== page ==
Sunday, March 6, 2016

A Tribute to My Friend: Andrew Adair Rebman

Today, one of my best friends ever is being memorialized following his all too soon passing. I cannot be there in body sadly, but my spirit is with all those who loved this incredible person I called friend.

I first met Andrew in the early nineties. This was before I had fully transitioned, and I had moved to Westheimer Square Apts in the Montrose neighborhood of Houston with my beloved Skip. One day Skip walks into the apartment and says, "I just met this cute guy outside and he seems really nice.

I laughed, and said, "Well invite him to dinner!" He did and a life long friendship ensued. Understand, we were considerably older. We were in our mid/late forties and he was 18. We had an amazing visit, and sat and visited for hours. From then on we would hang out, and watch the drama play out (often we were part of that drama) in this amazing community of people. He always threatened to write a novel about this place. I ultimately did. It really was like Houston's version of Barbary Lane. He loved to tease Skip, watching the two of them go at each other laughing as they did and we used to do long walks together. It was the prequel to his photography style which would come later. Skip could not always make those because of his rheumatoid arthritis, but when we got back, we'd sit around and just talk about... well... everything within our hearts.

Some memories from Westheimer Square:

My beloved Skip became ill in '97 and passed away soon after. It truly was my dark night of the soul, and as i tried to sort it all out, one constant was my friend Andrew. We would talk, and sometimes he'd just sit and listen while I poured out my grief. I had lost so much, family, my beloved as my transition had exacted a heavy toll. But there consistently was Andrew, ever the true friend. He allowed me to share my inner thoughts and he shared his own.

I met Robin in '99 and we moved to Minneapolis soon after. That did not mean the end of a friendship however. Every few weeks he'd call, and we would talk on the phone literally until one of us had no juice left in the phone battery. You know, it's been interesting since we learned of Andrew's passing, how many people I've connected with who I already knew through our long conversations.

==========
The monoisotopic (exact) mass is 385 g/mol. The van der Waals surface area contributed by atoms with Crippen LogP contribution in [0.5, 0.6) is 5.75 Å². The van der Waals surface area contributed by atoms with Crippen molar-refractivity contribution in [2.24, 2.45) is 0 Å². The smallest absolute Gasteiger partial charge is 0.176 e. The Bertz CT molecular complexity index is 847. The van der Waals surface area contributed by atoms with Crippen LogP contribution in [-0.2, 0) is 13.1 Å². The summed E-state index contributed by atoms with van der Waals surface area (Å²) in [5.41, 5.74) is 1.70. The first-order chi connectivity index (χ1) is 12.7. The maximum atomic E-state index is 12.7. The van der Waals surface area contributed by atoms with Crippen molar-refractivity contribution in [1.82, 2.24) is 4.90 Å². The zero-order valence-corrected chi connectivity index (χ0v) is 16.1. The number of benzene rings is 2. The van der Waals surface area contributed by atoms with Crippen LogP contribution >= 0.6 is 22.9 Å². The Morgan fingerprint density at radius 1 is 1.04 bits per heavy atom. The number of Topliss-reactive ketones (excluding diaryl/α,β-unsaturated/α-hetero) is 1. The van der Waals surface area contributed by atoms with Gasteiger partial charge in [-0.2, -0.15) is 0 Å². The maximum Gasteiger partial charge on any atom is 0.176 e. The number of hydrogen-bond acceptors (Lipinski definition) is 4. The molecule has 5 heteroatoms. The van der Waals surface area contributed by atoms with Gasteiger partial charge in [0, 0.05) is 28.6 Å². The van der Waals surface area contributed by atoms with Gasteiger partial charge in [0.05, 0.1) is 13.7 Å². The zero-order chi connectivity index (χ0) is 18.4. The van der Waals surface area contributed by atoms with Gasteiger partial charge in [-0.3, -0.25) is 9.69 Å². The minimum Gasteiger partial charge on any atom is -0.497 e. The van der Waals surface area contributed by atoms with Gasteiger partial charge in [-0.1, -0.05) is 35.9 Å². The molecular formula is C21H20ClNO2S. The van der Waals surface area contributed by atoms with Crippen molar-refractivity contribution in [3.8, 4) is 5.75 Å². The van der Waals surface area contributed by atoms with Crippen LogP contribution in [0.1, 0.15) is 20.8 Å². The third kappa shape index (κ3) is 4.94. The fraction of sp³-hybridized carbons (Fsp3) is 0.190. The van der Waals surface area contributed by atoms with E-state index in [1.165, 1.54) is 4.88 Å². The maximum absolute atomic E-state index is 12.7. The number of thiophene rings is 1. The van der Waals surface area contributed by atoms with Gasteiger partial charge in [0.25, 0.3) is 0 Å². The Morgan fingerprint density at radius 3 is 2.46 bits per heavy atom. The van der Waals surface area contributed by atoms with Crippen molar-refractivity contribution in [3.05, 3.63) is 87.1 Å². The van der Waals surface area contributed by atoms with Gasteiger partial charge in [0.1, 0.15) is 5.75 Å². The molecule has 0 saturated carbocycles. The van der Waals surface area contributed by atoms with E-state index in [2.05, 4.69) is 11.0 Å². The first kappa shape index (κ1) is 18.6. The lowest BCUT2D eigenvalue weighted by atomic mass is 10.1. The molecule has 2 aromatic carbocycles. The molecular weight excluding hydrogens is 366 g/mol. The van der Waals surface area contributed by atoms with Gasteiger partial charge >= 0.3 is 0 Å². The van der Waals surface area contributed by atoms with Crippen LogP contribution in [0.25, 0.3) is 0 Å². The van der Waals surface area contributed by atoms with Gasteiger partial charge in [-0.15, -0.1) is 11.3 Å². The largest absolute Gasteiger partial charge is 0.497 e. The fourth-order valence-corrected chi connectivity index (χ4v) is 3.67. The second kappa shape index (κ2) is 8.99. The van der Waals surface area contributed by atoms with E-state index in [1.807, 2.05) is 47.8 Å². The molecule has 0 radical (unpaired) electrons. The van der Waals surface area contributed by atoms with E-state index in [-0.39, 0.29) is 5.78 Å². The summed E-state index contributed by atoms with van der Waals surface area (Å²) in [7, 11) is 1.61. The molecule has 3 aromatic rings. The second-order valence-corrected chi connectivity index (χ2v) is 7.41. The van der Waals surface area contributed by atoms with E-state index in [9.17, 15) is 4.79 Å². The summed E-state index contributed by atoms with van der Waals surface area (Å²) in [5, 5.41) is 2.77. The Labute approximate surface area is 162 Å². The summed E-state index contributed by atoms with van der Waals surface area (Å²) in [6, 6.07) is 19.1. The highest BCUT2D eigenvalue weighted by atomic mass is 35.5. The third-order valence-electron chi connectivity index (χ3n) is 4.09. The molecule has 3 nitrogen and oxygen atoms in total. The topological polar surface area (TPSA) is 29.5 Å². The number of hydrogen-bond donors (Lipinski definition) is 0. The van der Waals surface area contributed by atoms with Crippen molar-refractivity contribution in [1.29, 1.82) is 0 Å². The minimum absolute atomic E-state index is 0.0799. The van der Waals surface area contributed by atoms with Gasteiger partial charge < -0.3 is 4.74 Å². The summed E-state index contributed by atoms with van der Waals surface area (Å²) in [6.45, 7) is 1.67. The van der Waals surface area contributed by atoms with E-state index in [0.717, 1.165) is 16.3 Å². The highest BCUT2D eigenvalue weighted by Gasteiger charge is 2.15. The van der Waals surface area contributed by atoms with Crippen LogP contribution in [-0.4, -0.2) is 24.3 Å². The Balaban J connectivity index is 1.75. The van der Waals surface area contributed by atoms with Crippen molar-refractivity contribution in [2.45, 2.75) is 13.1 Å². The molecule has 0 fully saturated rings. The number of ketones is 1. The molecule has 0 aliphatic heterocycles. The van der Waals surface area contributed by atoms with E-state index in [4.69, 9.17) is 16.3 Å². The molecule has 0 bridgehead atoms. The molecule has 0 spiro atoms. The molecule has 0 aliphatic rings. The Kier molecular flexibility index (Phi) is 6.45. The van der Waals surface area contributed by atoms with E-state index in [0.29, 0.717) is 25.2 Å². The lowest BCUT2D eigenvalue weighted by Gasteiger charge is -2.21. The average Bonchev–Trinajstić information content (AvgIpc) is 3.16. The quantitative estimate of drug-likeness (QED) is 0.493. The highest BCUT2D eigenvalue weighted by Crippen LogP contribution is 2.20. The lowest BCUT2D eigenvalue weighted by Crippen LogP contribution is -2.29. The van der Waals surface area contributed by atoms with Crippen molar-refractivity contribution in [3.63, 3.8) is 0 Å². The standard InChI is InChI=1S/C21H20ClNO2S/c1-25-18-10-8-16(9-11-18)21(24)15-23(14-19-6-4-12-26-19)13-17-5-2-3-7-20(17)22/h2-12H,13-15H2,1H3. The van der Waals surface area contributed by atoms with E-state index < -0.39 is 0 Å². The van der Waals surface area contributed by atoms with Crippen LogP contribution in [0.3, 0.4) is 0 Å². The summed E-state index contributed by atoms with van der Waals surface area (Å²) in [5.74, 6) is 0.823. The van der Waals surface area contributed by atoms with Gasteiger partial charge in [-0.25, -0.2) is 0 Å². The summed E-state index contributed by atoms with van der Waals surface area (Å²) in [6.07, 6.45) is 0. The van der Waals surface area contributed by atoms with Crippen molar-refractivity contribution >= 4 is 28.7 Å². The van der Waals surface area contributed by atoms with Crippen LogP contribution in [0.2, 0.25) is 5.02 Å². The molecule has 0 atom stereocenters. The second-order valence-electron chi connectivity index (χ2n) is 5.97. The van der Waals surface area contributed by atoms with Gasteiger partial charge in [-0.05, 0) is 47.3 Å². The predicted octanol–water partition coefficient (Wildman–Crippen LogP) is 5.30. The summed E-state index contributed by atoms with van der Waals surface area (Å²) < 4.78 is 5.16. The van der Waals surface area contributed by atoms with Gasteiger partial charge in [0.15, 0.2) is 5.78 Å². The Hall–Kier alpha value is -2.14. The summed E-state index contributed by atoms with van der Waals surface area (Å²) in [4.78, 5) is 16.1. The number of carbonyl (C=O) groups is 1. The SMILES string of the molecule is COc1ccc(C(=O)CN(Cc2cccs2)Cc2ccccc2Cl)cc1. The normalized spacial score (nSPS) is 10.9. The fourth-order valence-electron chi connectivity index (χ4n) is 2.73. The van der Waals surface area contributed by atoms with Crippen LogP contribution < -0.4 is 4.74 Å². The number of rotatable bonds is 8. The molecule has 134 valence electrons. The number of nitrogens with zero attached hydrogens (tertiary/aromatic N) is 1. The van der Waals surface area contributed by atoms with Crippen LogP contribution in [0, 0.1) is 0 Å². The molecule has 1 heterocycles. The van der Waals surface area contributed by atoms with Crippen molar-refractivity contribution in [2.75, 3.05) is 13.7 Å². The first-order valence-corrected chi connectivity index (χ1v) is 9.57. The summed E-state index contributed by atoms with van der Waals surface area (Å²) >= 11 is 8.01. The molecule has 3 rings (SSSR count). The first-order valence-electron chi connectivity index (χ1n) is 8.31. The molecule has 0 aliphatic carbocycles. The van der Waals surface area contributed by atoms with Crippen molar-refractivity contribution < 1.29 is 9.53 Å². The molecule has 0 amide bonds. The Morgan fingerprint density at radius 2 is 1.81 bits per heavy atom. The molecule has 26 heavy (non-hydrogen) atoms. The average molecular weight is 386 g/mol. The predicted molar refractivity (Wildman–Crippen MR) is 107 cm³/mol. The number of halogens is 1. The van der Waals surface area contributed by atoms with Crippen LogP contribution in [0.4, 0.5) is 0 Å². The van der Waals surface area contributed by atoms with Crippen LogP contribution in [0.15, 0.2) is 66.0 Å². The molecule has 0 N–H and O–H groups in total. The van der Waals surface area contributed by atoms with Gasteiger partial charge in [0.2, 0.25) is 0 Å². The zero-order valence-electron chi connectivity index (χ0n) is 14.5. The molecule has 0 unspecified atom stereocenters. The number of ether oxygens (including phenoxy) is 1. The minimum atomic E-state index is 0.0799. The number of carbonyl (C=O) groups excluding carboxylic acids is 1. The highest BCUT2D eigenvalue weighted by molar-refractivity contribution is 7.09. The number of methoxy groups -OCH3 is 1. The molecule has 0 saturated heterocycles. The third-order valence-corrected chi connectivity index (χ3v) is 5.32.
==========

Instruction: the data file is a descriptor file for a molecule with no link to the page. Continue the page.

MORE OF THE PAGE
I remember when he came to visit in Minneapolis some years back. He was an accomplished photographer by then, and I did it as a hobby. We walked all over Minneapolis,taking photos, comparing notes and telling our stories in the coffee shops, and even speaking out loud how important our friendship was. How I treasured our time together that year.

After the visit, we continued our friendship via social media and phone. He stayed so busy, so we understood that it was best for him to call me. Which he did faithfully for all these years. There is no one else on this earth with whom I could talk so deeply and completely. Perhaps such friendships are rare. They certainly are for me. About two weeks before Andrew passed, I got a post via FB and he was curious as to my response. I sent it, and expected to hear back, but did not. It also was past due for one of our phone conversations. Then Gina (his stepmom) got ahold of me and told me my friend was gone.

Andrew, I'm going to miss you so very much! I'm getting older now, and my own time will be coming soon enough. What I know is that the days to come will be a little less bright, and I will glance from time to time at my phone and know you won't be calling anymore. I will grieve, and then life will regain some sort of normalcy, but that normalcy will be some shade of beige or grey, for the aurora formed by your presence among us has faded away as you passed through death's door. All that remains are the memories and the tears.

Finally, Andrew, I've no idea if there is anything beyond that door. But on the chance there is, I have a couple of requests. Those who knew them will understand. Lionel? If you see him, kick his butt for me. After the way he treated Merlyn, he's got it coming. Caroline, give her a big hug. For the readers of this blog, she's the cute girl in the photo above with the kids closet to the viewer. Like you Andrew, she left us way too soon. She's likely dancing ballet among the stars in my mythos of a world beyond. Then there's Skip. You'd know what to say to Skip. It's comforting to know that the two of you would be exchanging barbs, laughing all the while as you wait for me to get there. Rest in power my friend. Rest in power...